John Dowie – a living legend from the early alternate days
“Is there what they call a ‘narrative arc’ in your cycling autobiography?” I asked.
“I met him once,” I said. “I think he must have got out of the wrong side of the bed that day.”
“I think,” John said, “that he got more crotchety as he got older. When I met him, he was very decent to me. I was hanging around backstage after one of his shows. He was touring a play which he wrote with John Antrobus – The Bed-Sitting Room. People talk about taking LSD for the first time and how it changed their life. Watching The Bed-Sitting Room changed my life. It was like a door had opened.”
“Why?” I asked.
“Because I had not experienced anything like it before. Live comedy. I was 15 or 16.”
“So you didn’t know what you wanted to be?”
“And you decided to be Spike Milligan?”
“Yeah. That’s more or less it, yeah. I became Spike Milligan for a period. Apart from the talented bits, obviously.”
“What happened when you stopped being Spike Milligan?”
“I got my friends back.”
“Why? Because you were rude as Spike Milligan?”
“No. Just not funny.”
Naked Noolies and I Don’t Want To Be Your Amputee
“And then, I said, “you became one of the living legends of the original Alternative Comedy circuit.”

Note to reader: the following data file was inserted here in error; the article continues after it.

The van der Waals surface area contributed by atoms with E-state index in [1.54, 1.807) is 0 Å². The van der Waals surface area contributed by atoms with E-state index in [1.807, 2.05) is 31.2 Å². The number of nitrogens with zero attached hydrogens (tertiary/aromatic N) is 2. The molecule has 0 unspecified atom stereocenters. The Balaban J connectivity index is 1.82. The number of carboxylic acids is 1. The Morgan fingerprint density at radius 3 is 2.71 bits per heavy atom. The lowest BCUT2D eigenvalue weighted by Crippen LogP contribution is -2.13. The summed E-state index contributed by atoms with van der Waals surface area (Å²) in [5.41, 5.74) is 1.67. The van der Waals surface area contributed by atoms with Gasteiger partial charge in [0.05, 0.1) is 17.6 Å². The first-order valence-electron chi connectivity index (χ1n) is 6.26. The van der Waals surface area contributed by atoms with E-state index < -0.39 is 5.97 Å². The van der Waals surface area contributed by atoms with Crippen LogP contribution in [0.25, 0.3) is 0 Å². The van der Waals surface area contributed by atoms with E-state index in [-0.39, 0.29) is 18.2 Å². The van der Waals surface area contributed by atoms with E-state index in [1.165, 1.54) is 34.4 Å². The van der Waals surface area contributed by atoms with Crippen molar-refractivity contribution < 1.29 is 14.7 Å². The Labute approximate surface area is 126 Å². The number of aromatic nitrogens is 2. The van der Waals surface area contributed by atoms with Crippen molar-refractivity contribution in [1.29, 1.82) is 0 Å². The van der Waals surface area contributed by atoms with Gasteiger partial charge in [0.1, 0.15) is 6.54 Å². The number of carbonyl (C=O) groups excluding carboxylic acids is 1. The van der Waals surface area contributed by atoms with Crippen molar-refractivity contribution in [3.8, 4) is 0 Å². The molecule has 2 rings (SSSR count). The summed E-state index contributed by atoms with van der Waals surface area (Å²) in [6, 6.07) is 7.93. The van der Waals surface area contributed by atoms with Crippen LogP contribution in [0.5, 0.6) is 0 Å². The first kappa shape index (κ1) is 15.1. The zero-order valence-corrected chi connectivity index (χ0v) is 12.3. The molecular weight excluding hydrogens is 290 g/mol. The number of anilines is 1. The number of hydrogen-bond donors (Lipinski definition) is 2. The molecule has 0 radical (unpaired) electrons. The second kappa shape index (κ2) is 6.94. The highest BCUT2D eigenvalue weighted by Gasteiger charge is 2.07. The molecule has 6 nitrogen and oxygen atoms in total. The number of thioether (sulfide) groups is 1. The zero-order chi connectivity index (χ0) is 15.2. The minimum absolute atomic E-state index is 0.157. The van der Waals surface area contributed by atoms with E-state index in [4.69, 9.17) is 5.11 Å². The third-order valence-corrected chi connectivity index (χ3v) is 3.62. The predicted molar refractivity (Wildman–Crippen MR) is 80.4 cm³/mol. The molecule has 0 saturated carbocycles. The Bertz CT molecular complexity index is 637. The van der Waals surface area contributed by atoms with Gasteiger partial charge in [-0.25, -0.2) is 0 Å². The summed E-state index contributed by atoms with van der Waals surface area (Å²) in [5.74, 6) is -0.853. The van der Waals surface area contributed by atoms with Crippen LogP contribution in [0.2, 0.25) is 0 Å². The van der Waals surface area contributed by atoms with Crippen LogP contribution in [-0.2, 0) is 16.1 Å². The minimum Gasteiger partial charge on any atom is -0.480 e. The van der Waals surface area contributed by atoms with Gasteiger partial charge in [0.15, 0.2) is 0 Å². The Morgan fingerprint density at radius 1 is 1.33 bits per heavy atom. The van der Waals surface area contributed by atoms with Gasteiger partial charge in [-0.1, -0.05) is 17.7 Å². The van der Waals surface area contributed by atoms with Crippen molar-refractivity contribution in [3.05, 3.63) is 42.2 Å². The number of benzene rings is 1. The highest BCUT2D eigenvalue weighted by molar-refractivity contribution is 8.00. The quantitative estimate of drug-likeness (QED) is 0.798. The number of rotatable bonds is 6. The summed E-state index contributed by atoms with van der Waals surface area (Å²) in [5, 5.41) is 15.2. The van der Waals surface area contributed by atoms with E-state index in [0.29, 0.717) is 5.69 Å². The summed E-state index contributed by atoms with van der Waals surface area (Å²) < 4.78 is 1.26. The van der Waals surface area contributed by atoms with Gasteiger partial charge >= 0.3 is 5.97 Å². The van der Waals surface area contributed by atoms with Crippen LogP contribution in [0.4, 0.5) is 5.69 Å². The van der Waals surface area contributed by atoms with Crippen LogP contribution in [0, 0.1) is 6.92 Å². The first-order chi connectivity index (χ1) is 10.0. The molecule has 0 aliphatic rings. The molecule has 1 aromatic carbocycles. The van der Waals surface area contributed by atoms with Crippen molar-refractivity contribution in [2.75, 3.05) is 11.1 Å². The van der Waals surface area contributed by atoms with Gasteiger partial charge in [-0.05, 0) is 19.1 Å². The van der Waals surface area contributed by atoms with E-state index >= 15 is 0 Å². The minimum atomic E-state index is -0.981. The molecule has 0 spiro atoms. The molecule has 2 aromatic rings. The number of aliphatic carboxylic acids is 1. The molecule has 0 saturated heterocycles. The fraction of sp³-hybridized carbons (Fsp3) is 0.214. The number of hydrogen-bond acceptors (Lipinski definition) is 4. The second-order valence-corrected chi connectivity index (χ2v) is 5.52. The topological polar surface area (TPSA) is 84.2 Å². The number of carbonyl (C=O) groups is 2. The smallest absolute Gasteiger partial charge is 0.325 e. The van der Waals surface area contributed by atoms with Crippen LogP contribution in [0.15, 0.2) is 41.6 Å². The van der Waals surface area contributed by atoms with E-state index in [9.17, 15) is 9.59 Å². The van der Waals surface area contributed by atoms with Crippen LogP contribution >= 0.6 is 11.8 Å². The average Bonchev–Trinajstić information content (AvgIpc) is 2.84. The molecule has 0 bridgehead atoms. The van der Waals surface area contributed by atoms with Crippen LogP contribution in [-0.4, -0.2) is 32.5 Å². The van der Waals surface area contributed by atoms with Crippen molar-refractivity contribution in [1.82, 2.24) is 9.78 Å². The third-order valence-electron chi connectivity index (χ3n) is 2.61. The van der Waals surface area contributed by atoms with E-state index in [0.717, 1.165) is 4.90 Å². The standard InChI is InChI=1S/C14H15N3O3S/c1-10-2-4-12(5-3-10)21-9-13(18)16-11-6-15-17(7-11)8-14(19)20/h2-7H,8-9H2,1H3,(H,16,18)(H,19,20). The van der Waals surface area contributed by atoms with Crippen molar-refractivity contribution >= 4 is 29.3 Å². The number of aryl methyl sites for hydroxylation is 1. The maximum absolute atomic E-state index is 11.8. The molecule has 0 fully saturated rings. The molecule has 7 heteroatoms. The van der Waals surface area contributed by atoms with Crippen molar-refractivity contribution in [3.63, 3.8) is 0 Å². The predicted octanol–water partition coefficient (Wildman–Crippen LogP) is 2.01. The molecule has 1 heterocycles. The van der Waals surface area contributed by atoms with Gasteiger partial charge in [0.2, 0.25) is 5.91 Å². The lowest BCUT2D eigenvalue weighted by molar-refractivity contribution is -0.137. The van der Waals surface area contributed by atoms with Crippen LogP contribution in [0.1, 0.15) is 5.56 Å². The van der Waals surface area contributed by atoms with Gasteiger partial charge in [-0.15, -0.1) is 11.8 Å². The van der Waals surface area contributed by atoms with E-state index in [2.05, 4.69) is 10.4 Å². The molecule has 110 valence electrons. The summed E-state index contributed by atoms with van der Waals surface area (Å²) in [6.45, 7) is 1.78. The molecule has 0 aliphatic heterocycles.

“Well,” said John, “I’m living. That’s halfway there.”
“But you are,” I said, “one of the originators of Alternative Comedy.”
“I don’t think so,” said John. “I don’t think I’m one of them and it’s not as if it wouldn’t have happened if I hadn’t been there. I was coincidental more than anything. It wasn’t as if anybody saw me and thought: Oh, let’s start a movement. I considered myself to be in the same field as Ivor Cutler and Ron Geesin.”
“Wow!” I said. “Ron Geesin! I had forgotten him!”
“Yes,” said John. “He was great. He was a John Peel discovery. Ron played Mother’s Club in Birmingham where John Peel’s Birmingham audience used to go religiously to see the acts John Peel played on the radio. Ron Geesin came on and did his first number on the piano and the place went fucking barmy and Ron Geesin said to the audience: Listen, nobody is THAT good.”